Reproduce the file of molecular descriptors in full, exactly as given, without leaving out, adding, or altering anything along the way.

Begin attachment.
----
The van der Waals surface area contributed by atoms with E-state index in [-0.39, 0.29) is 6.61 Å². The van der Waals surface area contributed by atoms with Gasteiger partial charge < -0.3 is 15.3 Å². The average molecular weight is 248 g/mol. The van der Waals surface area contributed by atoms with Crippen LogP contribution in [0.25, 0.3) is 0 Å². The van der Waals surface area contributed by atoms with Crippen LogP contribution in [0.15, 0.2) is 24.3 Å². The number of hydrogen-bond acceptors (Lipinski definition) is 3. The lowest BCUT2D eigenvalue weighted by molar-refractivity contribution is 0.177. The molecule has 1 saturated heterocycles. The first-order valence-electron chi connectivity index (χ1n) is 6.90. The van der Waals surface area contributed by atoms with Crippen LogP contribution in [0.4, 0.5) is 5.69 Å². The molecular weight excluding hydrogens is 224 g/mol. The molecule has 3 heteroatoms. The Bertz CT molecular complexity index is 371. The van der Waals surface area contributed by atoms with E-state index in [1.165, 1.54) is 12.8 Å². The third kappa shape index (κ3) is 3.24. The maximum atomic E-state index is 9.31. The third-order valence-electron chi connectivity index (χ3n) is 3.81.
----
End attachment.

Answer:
The van der Waals surface area contributed by atoms with E-state index in [-0.39, 0.29) is 6.61 Å². The van der Waals surface area contributed by atoms with Gasteiger partial charge < -0.3 is 15.3 Å². The average molecular weight is 248 g/mol. The van der Waals surface area contributed by atoms with Crippen LogP contribution in [0.25, 0.3) is 0 Å². The van der Waals surface area contributed by atoms with Crippen LogP contribution in [0.15, 0.2) is 24.3 Å². The number of hydrogen-bond acceptors (Lipinski definition) is 3. The lowest BCUT2D eigenvalue weighted by molar-refractivity contribution is 0.177. The molecule has 1 saturated heterocycles. The first-order valence-electron chi connectivity index (χ1n) is 6.90. The van der Waals surface area contributed by atoms with Crippen LogP contribution in [0.4, 0.5) is 5.69 Å². The molecular weight excluding hydrogens is 224 g/mol. The molecule has 3 heteroatoms. The Bertz CT molecular complexity index is 371. The van der Waals surface area contributed by atoms with E-state index in [1.165, 1.54) is 12.8 Å². The third kappa shape index (κ3) is 3.24. The maximum atomic E-state index is 9.31. The third-order valence-electron chi connectivity index (χ3n) is 3.81.